Speaking of Angry Polygons, everybody give it up for Renegade Sector Games. This small independent studio has been turning out lo-fi polygonal shooters for the last few years, and Escape from Terror City is my favorite of the lot so far. There’s a charming simplicity to this game. I can assure you that there was a plot happening, but I don’t remember it and I’d be lying if I said I cared. You play as a spiky haired man with a gun. You run through CGA-colored polygon towns, each of which neatly chunks up into a few Cabal-like zones. Shoot the bad people who are shooting at you while avoiding their fire, and eventually take down bosses with memorizable patterns. Absolute smooth brained video game bliss.

I honestly just love the visual style of this studio’s 3D games, and would encourage you to check them out in itch or Steam. Thunder Kid is pretty darn close to EfTS, if a bit harder. And All Would Cry Beware! has nods to Metroid Prime. Their next game, Reavers of New Rome, has a demo available on Steam right now. Remember demos?

8. Resident Evil VII

I like how different this game is from the last one. Escape from Terror City was built on DirectX 9 and officially supports Windows XP SP2. Resident Evil VII has virtual reality and ray tracing report, and was made by a studio with enough money to fly American reviewers to Rome just to look at a few of its games (once upon a time, anyway).


My dear partner expressed interest in playing Resident Evil VIllage last year. Being the kind and supportive partner that I am, I told her that we already had that Resident Evil at home. Of course I was referring to the copy of RE7 that I had bought for a few bucks on a sale a while back. So it came to pass that I poked at both RE1 (the remaster-ish version anyway), RE4, and all of RE7 in one year. It’s good!

I don’t play a lot of horror games, and this is in truth the first RE game I’ve finished. As a reboot for the series after the famously maligned sixth entry, this is a pretty dang good jumping off point. They set the table well, literally so in an early scene of the game, by establishing a creepy haunted house vibe with a host of malicious characters out to rip your appendages off. Then the game presents you with your first “Insert the Boglin into the Boglin hole in this door” puzzle, and suddenly the broad strokes of a 1996 campy action horror game are now present in this new first person skin. That they held the most explicit tie-in to the previous games’ universe until the final frames was merely icing on the cake. (Spoiler)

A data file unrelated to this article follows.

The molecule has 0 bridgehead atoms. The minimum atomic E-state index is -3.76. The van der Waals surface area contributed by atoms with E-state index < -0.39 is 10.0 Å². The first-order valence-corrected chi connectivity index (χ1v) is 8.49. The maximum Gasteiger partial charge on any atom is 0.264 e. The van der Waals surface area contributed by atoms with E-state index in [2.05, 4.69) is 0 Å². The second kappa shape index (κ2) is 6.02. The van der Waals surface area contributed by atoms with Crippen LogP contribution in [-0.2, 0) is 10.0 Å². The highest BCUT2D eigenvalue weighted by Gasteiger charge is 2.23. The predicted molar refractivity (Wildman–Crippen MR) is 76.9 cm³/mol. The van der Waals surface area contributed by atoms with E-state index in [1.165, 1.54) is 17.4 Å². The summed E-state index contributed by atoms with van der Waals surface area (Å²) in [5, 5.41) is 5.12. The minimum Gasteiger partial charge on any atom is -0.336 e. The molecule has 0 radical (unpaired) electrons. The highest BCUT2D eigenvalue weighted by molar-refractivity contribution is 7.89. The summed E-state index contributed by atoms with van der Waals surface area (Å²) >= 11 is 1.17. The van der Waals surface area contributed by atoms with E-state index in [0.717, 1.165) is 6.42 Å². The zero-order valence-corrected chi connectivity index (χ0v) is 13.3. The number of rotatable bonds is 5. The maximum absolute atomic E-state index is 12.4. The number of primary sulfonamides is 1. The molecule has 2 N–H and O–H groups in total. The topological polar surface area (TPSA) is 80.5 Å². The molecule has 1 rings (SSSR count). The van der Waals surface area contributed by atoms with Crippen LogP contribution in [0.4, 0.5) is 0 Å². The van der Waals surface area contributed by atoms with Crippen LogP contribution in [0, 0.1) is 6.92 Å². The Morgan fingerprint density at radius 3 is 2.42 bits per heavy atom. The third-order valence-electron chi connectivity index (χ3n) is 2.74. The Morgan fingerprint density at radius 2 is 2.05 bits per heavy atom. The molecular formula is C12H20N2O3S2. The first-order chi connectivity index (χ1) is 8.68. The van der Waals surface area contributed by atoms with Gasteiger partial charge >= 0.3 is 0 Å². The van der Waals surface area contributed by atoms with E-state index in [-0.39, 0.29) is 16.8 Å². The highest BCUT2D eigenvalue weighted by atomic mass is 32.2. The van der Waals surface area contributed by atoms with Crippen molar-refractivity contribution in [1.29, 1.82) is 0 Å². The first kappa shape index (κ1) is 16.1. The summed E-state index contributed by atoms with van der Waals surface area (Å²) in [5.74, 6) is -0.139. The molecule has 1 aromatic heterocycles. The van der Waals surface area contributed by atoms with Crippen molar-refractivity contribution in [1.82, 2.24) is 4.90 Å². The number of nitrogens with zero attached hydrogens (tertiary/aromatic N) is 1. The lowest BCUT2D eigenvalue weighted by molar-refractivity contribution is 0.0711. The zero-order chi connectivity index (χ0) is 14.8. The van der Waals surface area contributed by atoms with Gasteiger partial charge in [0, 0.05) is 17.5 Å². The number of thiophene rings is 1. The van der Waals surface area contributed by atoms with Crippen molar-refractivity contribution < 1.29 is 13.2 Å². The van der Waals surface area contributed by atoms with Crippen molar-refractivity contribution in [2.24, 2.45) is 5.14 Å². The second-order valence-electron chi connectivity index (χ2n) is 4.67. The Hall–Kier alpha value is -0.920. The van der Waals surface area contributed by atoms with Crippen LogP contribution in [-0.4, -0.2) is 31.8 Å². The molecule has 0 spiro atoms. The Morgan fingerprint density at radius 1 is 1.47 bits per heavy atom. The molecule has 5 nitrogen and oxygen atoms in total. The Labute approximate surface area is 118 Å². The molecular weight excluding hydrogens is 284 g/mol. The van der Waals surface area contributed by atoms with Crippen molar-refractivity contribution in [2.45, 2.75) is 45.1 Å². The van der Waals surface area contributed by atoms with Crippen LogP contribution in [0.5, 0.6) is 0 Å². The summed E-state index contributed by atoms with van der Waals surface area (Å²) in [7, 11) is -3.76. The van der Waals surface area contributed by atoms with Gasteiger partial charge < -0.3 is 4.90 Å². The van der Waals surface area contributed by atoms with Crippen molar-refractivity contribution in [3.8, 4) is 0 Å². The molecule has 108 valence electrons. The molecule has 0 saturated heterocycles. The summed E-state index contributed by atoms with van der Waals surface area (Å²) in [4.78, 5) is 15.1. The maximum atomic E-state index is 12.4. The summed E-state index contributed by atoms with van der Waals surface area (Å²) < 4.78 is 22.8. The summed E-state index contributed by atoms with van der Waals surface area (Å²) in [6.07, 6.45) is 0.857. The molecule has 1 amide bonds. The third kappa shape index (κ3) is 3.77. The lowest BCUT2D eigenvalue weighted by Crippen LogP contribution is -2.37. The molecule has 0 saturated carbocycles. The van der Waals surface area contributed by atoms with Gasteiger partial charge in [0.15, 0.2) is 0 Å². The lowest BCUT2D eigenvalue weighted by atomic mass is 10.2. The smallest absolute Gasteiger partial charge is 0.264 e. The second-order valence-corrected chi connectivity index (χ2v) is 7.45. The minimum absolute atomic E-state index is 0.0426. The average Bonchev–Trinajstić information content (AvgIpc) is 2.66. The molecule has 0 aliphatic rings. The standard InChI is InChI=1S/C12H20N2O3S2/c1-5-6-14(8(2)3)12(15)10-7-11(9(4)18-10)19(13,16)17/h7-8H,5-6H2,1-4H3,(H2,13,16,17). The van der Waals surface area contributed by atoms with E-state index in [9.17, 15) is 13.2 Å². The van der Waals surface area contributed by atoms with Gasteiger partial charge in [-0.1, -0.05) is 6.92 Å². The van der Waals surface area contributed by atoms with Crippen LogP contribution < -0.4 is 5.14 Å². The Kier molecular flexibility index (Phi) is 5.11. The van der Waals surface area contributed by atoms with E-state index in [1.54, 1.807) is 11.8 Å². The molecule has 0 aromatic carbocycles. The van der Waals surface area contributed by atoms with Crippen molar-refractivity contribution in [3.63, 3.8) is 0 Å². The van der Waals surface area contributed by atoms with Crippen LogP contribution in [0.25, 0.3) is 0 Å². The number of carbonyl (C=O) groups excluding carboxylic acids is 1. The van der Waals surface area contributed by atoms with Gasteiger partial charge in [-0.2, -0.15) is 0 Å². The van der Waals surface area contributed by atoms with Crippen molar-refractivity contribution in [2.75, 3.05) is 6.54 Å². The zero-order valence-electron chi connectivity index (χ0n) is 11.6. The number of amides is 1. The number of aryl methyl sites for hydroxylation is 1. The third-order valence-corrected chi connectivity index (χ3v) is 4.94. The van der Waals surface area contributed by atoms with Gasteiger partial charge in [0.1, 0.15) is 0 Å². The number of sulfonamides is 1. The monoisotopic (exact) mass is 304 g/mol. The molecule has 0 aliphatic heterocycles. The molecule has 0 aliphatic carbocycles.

7. Lightning Returns: Final Fantasy XIII

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God bless you, some of you are probably reading this because you enjoy what I write. That’s awfully kind! Thank you! However, I have a deep and terrible secret about myself that you should know: I suck and and am a crummy person. I am a doodoo man.

(Just kidding, though this is exactly the sort of stuff that therapy is helping me navigate!)

But for real, as much as I’d like to tell you about Lightning Returns: We Needed To Make More FFXIII In This Engine Because Sunk Cost Fallacy, I am ill equipped to do so. Why bother, when the truth is ZombiePie’s ongoing writeup of the game will cover all of the ground I possibly could and then some. He’s a decent guy, that ZP. I make a show with him!

Suffice to say, LR:FFXIII is a pungent cocktail of Valkyrie Profile, Tetsuya Nomura, and Shenmue. It’s a game with an ending so good Square Enix is still out there copyright striking people for posting it online. They saved the best for last in the XIII trilogy, and I sincerely hope tri-Ace gets to continue existing in 2023 in spite of the dire financial straits the company is navigating at present.